EDITORIAL - Don't give Charles the time of day
Pearnel Charles must be kidding. Either that or the former trade union leader is still stuck in an age where people lazed for hours under the shade of mango trees and business meandered to the rhythm of an afternoon snooze.
Mr Charles' most recent contribution to the public debate on the flexitime legislation, which was passed last Tuesday in the House of Representatives, lacks the progressive philosophy we would have expected from a 21st-century parliamentarian.
A former vice-president of the Bustamante Industrial Trade Union, Mr Charles believes that the introduction of flexitime - which would formalise employer-employee negotiations to reorganise the 40-hour work-week - should be delayed for at least another 12 months.
He said: "The Ministry of Labour should be asked to look at a moratorium of one year before we put workers under the law to prevent any negative consequences. This should be applied to persons who are already employed in the old system."
Mr Charles, this newspaper believes, comes from a bygone era that failed to realise that the labour ministry was a key driver of economic growth and productivity and not merely a mediator to placate strikers and keep in line both labour and the owners of capital.
Jamaica's productivity has, for decades, steadily declined, partly because of the inclination of trade unionists to extract more pay and benefits for the same level - or less - of work.
Business leaders are also to blame for a lack of innovation. While we hold no illusion that flexible work arrangements - which could see employees on the clock for up to 12 hours a day - will be the silver bullet to all of Jamaica's productivity woes, they are part of a suite of reforms needed to make businesses more competitive and efficient. Mr Charles seems to have forgotten that flexitime has been talked to death for nearly 20 years. What we need is some action.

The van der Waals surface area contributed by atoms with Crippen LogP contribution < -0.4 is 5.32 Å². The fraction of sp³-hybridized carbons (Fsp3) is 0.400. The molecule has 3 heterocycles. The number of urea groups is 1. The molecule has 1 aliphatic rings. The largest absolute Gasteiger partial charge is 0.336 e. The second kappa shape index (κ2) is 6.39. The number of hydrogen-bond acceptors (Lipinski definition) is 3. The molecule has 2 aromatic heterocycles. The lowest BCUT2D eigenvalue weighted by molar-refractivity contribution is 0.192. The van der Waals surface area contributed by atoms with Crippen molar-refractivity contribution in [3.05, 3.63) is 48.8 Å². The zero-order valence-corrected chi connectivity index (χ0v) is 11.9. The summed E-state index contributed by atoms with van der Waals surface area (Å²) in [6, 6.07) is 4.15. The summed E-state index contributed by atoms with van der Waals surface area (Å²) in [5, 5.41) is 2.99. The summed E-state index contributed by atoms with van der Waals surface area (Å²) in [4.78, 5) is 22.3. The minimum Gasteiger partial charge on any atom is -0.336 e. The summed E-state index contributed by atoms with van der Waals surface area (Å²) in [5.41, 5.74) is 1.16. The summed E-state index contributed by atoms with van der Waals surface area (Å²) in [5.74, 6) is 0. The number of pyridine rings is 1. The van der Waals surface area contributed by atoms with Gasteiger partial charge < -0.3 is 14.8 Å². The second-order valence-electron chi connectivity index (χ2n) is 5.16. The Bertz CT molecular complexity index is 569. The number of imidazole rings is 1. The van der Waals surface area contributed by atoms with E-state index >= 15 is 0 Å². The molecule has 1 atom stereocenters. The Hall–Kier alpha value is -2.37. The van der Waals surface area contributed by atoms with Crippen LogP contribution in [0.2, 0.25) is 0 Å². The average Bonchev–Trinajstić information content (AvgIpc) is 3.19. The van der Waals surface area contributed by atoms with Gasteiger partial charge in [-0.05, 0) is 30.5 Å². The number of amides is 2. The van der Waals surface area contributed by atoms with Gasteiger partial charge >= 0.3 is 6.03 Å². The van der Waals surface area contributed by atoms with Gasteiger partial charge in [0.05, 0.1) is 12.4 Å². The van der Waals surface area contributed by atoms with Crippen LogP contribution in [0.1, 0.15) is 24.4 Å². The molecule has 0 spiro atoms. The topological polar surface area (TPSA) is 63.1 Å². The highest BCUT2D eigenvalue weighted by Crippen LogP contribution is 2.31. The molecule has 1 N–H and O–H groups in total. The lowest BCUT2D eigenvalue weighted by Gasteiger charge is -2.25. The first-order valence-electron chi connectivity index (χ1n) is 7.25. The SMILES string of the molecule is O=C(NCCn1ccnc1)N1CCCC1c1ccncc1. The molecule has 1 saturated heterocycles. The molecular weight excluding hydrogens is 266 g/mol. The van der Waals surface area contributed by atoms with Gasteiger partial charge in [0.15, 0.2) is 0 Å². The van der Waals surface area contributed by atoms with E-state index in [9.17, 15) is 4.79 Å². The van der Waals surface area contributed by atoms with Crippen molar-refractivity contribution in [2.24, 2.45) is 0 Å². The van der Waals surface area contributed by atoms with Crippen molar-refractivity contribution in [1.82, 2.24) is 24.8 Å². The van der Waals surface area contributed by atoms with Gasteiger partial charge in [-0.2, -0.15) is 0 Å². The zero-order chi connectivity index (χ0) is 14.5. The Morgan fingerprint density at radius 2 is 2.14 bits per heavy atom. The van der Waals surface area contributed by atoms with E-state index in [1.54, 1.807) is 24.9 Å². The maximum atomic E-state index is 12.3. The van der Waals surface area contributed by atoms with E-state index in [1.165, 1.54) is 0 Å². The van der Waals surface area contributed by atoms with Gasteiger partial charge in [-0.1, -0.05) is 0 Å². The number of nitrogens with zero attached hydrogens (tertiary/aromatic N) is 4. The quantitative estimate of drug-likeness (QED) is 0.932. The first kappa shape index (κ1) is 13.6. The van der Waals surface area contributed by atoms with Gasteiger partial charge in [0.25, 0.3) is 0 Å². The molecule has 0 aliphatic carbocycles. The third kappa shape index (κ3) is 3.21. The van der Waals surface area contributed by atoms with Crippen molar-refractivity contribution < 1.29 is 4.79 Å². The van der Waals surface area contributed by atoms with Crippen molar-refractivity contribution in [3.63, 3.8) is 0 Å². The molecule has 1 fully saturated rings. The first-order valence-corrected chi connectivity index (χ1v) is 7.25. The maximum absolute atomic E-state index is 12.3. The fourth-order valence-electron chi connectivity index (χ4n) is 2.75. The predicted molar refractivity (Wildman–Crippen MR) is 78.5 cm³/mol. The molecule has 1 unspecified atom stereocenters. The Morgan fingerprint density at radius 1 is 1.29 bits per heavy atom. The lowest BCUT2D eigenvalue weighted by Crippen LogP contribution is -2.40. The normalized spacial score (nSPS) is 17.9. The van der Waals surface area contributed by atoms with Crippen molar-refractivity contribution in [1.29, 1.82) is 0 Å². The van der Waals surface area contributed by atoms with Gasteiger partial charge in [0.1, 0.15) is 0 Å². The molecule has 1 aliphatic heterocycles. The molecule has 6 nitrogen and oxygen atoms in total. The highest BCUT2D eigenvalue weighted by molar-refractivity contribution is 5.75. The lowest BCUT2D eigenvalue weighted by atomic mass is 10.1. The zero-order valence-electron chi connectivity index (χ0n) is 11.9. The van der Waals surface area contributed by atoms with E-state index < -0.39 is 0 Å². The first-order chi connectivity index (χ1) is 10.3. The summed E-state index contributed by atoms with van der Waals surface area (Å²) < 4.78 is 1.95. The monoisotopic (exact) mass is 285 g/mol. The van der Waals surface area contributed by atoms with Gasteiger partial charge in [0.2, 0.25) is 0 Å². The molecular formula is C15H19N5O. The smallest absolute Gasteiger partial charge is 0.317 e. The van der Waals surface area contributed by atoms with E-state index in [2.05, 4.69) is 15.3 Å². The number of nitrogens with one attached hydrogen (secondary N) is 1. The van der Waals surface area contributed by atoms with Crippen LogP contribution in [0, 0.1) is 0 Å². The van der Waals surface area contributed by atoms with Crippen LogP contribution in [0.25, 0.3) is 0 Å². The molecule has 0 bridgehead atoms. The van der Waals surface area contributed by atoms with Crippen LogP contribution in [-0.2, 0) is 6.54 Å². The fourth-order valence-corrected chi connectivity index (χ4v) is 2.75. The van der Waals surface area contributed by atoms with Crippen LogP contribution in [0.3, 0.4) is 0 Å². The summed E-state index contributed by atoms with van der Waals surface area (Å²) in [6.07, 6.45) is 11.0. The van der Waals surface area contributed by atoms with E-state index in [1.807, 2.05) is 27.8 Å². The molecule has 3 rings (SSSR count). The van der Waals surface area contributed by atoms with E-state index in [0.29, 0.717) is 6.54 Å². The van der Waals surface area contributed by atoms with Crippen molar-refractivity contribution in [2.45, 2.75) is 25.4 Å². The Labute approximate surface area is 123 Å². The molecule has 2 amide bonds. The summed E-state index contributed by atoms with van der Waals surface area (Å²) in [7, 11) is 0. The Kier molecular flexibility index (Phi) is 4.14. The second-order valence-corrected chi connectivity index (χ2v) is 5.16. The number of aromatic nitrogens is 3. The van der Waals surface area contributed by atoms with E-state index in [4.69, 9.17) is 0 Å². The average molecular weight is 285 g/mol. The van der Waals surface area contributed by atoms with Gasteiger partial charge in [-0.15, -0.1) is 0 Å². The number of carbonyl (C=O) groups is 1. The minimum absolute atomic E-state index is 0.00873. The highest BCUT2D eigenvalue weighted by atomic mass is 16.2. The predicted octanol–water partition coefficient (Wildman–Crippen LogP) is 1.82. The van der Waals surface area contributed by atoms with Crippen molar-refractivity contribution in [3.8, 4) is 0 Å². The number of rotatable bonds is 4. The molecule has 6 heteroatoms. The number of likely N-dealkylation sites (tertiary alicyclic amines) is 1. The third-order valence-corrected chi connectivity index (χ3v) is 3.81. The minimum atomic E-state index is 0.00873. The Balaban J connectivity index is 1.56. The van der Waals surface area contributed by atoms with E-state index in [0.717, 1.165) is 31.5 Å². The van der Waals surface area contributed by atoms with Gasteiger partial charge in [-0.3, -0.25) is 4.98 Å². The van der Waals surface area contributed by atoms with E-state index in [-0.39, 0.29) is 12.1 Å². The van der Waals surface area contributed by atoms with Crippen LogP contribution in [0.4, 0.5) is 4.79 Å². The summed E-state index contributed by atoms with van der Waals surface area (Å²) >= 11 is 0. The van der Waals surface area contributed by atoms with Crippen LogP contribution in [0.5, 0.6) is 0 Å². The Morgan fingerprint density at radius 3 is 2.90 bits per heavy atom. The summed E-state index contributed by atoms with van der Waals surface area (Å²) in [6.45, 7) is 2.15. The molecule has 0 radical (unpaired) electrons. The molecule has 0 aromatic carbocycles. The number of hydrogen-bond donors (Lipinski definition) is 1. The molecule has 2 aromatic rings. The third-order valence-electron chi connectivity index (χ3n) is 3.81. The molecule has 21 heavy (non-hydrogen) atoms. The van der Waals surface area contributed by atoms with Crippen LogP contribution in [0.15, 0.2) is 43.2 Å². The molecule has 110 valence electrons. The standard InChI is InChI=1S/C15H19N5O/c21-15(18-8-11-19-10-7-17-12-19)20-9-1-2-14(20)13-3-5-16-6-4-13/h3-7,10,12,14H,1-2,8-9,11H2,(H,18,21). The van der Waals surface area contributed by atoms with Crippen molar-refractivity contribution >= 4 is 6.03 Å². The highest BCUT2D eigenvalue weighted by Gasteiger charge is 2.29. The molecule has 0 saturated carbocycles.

HABIT OF PROCRASTINATION
Further to Mr Charles' penchant for procrastination, the former labour minister cites that the Church needs to be engaged. Good God, Mr Charles, we do not all have the patience of Job!
We have pointed out in the past - and do so again - that people's right to worship, whether on Saturdays or Sundays, is protected in the Charter of Fundamental Rights and Freedoms, which replaced the old Chapter Three of the Jamaican Constitution.
Anxiety about flexitime in Jamaica triggering an apocalyptic mass victimisation of Christians or worshippers of other religious persuasion is exegisis best confined to the ultra-alarmist ridiculous Right. It must not be given legitimacy in cerebral fora.
Even Arnaldo Brown, the junior foreign affairs minister and member of parliament who is of Seventh-day Adventist antecedents, understands this, and has argued that flexitime will empower and further protect religious workers, not punish them.
Perhaps Mr Charles will take a good dose of common sense from his colleague parliamentarian Delroy Chuck, who this newspaper reported last week to have called for an immediate implementation of flexitime, particularly in the courts and tax collection offices.
If we were to agree on one thing with Mr Charles, it is this: Jamaica needs a 12-month moratorium - but on stillborn ideas that serve to enervate productivity and validate a status quo that has deepened our economic malaise. Let's not allow Pearnel Charles to stop us from getting some work done! In Parliament and elsewhere.
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